The upshot of all this is that, if the WaPo writers are correct, almost nobody in Iraq, Iraqi or American, who has any sense of what's happening outside the Green Zone in Baghdad, thinks that Obama's timetable for withdrawal, so far from being irresistible, is anything but irresponsible.



One of the most frequent criticisms of those who believe that life and the physical universe are intentionally designed is that those who believe this cannot adduce any mechanism for how the designer would have accomplished the feat. Since design theorists can't posit a means by which the designer would have created a universe or biological structures and organisms the design theory is said to be unscientific. It may be philosophy, skeptics concede, but it's not science. Science is based on empirical evidence, not faith.

This last claim may be so but if it is much of what passes for science is no more supported by empirical evidence and every bit as faith based as is intelligent design. This is especially true of the belief that life arose purely through the laws of chemistry and chance. Here's part of what Paul Geim at Uncommon Descent says about the problem:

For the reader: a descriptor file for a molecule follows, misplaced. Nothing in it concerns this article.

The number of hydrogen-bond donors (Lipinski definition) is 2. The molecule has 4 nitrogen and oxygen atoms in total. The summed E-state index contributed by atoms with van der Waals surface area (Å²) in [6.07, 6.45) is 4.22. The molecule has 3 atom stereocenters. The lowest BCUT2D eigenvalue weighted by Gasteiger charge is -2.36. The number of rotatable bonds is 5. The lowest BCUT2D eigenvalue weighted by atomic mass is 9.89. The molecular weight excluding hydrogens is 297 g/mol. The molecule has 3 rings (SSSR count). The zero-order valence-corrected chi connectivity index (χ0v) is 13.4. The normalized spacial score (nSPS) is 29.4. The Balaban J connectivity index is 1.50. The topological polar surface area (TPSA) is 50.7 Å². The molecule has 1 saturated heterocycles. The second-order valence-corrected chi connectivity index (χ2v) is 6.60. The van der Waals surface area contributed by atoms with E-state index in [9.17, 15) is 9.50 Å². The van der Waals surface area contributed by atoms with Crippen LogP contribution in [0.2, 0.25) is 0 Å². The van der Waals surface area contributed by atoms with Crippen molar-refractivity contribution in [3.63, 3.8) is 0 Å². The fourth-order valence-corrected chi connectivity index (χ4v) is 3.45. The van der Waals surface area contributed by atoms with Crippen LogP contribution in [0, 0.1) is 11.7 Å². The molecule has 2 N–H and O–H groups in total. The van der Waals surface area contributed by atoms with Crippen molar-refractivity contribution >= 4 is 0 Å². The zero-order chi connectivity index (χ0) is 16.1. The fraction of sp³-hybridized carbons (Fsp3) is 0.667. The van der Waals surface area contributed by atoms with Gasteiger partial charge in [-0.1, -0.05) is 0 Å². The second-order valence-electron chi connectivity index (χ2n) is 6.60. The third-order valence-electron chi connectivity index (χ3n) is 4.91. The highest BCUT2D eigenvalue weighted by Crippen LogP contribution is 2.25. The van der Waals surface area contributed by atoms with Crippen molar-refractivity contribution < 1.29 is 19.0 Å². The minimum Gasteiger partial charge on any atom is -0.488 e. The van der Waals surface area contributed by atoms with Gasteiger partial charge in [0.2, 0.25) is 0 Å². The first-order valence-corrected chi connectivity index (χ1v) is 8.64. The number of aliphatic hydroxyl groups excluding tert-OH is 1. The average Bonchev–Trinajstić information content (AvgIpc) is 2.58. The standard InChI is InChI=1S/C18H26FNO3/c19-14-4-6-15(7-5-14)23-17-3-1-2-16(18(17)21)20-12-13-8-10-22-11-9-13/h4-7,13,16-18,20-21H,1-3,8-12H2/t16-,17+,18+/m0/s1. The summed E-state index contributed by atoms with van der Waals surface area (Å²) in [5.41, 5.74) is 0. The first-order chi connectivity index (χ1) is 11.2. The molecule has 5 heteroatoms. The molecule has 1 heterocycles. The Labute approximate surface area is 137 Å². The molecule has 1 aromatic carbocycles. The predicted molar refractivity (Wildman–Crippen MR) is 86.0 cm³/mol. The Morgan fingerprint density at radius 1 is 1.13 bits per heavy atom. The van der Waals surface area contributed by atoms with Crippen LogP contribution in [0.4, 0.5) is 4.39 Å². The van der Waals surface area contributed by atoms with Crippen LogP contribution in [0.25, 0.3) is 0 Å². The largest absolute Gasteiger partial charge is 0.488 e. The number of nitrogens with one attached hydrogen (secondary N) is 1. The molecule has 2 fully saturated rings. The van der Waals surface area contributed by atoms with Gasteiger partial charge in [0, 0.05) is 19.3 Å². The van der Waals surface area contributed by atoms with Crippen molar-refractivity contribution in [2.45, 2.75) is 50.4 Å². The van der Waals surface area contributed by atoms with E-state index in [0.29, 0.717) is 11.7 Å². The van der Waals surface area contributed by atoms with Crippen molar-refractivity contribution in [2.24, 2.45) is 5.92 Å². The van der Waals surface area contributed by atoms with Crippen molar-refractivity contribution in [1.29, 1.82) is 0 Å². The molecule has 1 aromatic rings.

[This belief] is heavily faith-based. We have no experimental evidence for this belief, and the theoretical problems appear insoluble. We have here belief against all the evidence, analogous to the most daring leaps of religious faith imaginable, that is to say, faith not only without evidence but in the teeth of evidence. And it is even worse; there is no appeal to a God Who could reasonably do the feat that needs explaining. It is a miracle without God.